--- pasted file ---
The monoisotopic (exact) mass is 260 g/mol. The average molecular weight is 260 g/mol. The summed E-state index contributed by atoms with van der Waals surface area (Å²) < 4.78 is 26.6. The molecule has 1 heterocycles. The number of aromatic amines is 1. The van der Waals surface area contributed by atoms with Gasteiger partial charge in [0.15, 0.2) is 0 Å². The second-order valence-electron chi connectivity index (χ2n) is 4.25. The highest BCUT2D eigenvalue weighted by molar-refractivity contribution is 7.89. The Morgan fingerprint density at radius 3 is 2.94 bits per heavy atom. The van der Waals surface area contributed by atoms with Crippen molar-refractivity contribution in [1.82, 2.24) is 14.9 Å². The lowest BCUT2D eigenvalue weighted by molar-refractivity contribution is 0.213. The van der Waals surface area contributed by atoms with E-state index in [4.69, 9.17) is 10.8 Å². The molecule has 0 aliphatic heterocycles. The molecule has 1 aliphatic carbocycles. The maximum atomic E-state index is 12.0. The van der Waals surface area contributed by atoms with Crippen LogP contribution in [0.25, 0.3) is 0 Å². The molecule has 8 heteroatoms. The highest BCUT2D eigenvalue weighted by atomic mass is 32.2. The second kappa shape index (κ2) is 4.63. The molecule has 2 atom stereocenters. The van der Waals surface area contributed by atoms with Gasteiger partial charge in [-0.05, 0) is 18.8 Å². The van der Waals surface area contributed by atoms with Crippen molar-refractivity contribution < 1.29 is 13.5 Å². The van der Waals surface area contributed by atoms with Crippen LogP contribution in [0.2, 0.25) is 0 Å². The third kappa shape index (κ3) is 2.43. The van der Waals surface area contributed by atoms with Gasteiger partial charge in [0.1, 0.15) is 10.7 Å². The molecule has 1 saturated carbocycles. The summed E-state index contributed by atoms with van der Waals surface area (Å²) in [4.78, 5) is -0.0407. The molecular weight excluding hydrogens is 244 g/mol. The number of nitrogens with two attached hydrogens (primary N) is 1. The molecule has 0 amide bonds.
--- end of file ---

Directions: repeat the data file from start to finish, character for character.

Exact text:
The monoisotopic (exact) mass is 260 g/mol. The average molecular weight is 260 g/mol. The summed E-state index contributed by atoms with van der Waals surface area (Å²) < 4.78 is 26.6. The molecule has 1 heterocycles. The number of aromatic amines is 1. The van der Waals surface area contributed by atoms with Gasteiger partial charge in [0.15, 0.2) is 0 Å². The second-order valence-electron chi connectivity index (χ2n) is 4.25. The highest BCUT2D eigenvalue weighted by molar-refractivity contribution is 7.89. The Morgan fingerprint density at radius 3 is 2.94 bits per heavy atom. The van der Waals surface area contributed by atoms with Crippen molar-refractivity contribution in [1.82, 2.24) is 14.9 Å². The lowest BCUT2D eigenvalue weighted by molar-refractivity contribution is 0.213. The van der Waals surface area contributed by atoms with E-state index in [4.69, 9.17) is 10.8 Å². The molecule has 0 aliphatic heterocycles. The molecule has 1 aliphatic carbocycles. The maximum atomic E-state index is 12.0. The van der Waals surface area contributed by atoms with Crippen LogP contribution in [0.25, 0.3) is 0 Å². The molecule has 8 heteroatoms. The highest BCUT2D eigenvalue weighted by atomic mass is 32.2. The second kappa shape index (κ2) is 4.63. The molecule has 2 atom stereocenters. The van der Waals surface area contributed by atoms with Gasteiger partial charge in [-0.05, 0) is 18.8 Å². The van der Waals surface area contributed by atoms with Crippen molar-refractivity contribution < 1.29 is 13.5 Å². The van der Waals surface area contributed by atoms with Crippen LogP contribution in [0.2, 0.25) is 0 Å². The third kappa shape index (κ3) is 2.43. The van der Waals surface area contributed by atoms with Gasteiger partial charge in [0.1, 0.15) is 10.7 Å². The molecule has 1 saturated carbocycles. The summed E-state index contributed by atoms with van der Waals surface area (Å²) in [4.78, 5) is -0.0407. The molecular weight excluding hydrogens is 244 g/mol. The number of nitrogens with two attached hydrogens (primary N) is 1. The molecule has 0 amide bonds.